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Be sure you open the Sprite sheet from the path of the asset. You can achieve this either opening the sheet within the project window or going thru your documents to the asset folder of the project location. You can open it with your editor of choice and can then update and apply the changes to the project file "your sprite sheet" doing this will update ...


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I suppose one way to speed up the process is to format your sprite sheet in a way that its easy to edit. For example each animation to be in a couple of rows, and if there is space left, then let it white. In the end, after you have settled on a texture, go and edit the white spaces out and reattach the correct textures coordinates for all animations. I ...


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Don't know about touch listener, but I can help you with polling based input. Here's how I'd handle input for the sprites // assuming you have the input touch co-ordinates if((touchX>= sprite.getPosition.x) && (touchX<= sprite.getPosition.x+sprite.getWidth()) && (touchY>= sprite.getPosition.y) && (touchY<= ...


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Sounds like you have one-half of this problem licked: your player is split into independent sprites with their own animations. That seems totally reasonable for what you want to achieve. I think the next step is to investigate state machines. With state machines you could define your various states (idle, walking, attacking, falling, and so on) and then ...


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I have a similar situation where I have numbers that animate on and off for a number puzzle game. I have a grid sprite sheet with each of these cells evenly spaced. I give each of these cells a number from 0 to X. From a cell number you can get a row and column like this: row = cellNumber / cellsWide; col = cellNumber % cellsWide; Then I have an XML ...


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A couple days of googling, testing, coding and I have it all figured out. 1. Shadows on Sprites.. There is a work around to having sprites cast and receive shadows. This thread in the unity forum has a way to do it with sprites: http://forum.unity3d.com/threads/why-cant-sprites-gameobjects-cast-shadows.215461/ The other way is to create your own sprite ...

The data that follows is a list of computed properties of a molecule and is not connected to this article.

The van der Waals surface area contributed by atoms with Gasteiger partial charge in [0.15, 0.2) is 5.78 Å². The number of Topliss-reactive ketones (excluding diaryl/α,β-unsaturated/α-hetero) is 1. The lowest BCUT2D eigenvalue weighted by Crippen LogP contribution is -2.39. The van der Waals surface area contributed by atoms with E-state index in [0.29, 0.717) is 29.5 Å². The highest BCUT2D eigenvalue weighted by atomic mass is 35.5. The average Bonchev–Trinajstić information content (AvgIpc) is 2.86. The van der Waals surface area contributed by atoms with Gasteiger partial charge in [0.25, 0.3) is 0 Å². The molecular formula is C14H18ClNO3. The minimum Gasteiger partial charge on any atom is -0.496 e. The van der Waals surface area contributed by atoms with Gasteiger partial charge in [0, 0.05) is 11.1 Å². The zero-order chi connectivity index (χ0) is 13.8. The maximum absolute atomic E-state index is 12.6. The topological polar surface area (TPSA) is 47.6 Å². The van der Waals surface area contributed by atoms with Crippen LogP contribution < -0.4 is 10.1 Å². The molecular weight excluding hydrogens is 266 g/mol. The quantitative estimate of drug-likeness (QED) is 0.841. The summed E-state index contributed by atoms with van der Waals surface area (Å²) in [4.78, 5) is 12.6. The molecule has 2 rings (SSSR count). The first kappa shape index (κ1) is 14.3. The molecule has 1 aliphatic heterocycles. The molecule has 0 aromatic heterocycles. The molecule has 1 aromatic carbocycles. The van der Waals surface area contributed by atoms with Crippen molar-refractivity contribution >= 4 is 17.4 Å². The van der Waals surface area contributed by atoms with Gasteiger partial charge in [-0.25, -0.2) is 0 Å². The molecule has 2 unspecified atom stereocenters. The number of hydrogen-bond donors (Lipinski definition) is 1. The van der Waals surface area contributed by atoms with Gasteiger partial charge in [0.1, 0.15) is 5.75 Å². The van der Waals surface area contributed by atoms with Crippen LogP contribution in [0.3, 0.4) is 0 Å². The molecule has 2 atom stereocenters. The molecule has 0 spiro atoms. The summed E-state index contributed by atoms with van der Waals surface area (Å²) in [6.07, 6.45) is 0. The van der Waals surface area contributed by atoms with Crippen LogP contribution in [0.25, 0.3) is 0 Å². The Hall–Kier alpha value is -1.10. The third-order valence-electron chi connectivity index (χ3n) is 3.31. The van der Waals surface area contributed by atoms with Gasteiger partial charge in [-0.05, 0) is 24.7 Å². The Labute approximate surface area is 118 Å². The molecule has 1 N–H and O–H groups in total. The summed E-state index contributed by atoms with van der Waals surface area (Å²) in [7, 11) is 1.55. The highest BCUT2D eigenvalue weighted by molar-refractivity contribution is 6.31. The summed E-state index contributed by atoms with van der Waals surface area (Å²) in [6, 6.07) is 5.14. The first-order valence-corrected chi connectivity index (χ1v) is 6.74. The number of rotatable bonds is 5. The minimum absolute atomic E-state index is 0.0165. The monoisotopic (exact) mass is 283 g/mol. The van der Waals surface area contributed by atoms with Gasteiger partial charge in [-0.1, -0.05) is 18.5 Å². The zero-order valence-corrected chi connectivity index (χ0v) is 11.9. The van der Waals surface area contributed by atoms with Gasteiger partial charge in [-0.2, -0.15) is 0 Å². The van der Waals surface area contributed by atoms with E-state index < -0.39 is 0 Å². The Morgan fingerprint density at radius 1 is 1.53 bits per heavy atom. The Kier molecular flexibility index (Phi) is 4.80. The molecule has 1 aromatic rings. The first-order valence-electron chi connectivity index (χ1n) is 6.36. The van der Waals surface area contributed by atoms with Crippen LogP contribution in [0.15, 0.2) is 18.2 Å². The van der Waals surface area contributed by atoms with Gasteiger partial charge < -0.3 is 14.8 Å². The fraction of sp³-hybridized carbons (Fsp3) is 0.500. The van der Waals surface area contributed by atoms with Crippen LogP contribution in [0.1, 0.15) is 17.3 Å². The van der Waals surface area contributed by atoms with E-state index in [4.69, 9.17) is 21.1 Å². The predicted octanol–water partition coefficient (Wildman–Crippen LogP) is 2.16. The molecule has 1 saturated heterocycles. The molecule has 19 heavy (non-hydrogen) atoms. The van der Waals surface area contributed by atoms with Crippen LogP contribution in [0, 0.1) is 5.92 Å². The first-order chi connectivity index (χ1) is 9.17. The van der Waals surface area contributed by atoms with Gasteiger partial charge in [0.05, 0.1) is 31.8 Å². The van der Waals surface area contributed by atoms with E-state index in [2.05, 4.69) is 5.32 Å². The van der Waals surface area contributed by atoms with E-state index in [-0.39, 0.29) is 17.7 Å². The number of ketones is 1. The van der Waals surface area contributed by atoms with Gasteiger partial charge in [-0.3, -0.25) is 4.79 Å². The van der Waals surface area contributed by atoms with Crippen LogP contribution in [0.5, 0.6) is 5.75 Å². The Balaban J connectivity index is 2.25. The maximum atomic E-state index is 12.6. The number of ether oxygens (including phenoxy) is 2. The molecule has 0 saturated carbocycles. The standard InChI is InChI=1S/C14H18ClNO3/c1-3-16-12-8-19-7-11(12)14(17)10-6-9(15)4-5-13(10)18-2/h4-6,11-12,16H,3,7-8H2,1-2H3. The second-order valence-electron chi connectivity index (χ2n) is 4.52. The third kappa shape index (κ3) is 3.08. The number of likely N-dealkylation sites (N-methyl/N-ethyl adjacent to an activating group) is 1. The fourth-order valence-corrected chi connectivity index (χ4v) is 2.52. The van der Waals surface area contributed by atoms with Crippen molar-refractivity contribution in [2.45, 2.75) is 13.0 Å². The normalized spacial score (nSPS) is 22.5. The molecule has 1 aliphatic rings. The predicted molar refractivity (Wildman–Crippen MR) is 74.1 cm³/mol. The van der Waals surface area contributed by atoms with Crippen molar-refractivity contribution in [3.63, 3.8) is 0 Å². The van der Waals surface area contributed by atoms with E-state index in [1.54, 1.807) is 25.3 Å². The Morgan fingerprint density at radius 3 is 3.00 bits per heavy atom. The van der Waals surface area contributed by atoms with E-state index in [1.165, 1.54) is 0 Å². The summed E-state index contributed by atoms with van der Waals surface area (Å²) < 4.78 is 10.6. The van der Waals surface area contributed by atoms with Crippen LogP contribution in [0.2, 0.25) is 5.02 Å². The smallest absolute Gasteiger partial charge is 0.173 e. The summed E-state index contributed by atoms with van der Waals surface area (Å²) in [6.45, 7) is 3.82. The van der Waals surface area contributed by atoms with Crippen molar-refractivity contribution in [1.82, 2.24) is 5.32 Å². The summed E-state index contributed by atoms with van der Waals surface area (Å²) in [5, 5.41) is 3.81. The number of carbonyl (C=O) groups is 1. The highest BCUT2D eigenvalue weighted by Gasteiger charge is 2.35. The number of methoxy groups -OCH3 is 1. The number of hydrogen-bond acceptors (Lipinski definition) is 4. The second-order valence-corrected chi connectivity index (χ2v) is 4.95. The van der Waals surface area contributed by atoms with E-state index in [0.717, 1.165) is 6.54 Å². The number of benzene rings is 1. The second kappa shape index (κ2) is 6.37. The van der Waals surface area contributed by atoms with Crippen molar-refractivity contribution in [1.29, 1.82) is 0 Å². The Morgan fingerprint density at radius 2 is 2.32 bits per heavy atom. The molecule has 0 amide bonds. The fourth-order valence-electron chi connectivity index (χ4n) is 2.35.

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If you've made sprites at a low resolution, they become smaller when you change to a higher resolution. To counteract this, scale your sprite at runtime. Just bear in mind: if you do this, you won't see a difference between the high and low resolution, because you're simply scaling a low resolution sprite. This is only useful if you want to adapt to 16:9 ...


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The conversion from a unit to another is a matter of a simple multiplication. You can implement a ConvertUnits static class with functions like ConvertToGameUnits(), and ConvertToBox2DUnits() to make it easier. I haven't used libgdx or Box2D, but i have used Farseer Physics engine which is basically identical with box2D but made for C#. With that being ...


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Solved! http://docs.unity3d.com/ScriptReference/Sprite.Create.html I should've used proper Sprite factory method and passed pixel to units: Sprite.Create (texture, new Rect (x, texture.height - y, tileset.tilewidth, tileset.tileheight), new Vector2 (0.5f, 0.5f), 128)


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There are tools out there that can help you, such as Shoebox. But tools-recommendation questions aren't appropriate here, so instead I'll describe a basic process you could use to do this yourself. Since the sprites in the sheet are regular (that is, they're all the same size) you can pretty easily write a program that produce a set of rectangle data in ...


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Draw the bitmap using a Matrix. Matrix matrix; matrix.reset(); matrix.postScale(2.0f, 2.0f); matrix.postTranslate(getWidth()/2.0f, getHeight()/2.0f); canvas.drawBitmap(bm, matrix, null); EDIT: you probably should tell it where to draw too. My bad. EDIT2: In response to you blurry comment, you can try turning off anti-aliasing, and bitmap filtering. ...


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buttonDown() and other methods inControllerListener only fired when the key is pressed.If you want constant movement you need a variable and set for example when KeyRight is called and unset when keyRight is released or another key like KeyLeft pressed There is a good sample here ...


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You can achieve certain effects with shapes that would be more difficult with sprites. For example if you want a circle line or a pathway to be drawn in certain amount of time, or an image shattering to several pieces. These are that came to my mind at the moment, but obviously, you can think up anything.


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Because 3D libraries like OpenGL and DirectX draw everything using triangles, including sprites. You put a texture (image) on triangles, put two triangles side by side to make a square and that's how you draw a "sprite" with OpenGL or Direct3D. The sprites are drawn using triangles, its not for collisions, its simply for drawing them.


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Most like :http://www.pygame.org/docs/ref/transform.html#pygame.transform.scale If pygame use cpu rescale , you should make set of sprites offline (or make it on level load) If you can use OpenGL directly, thats trivial task (just quard with texture) - video card will make it for you.



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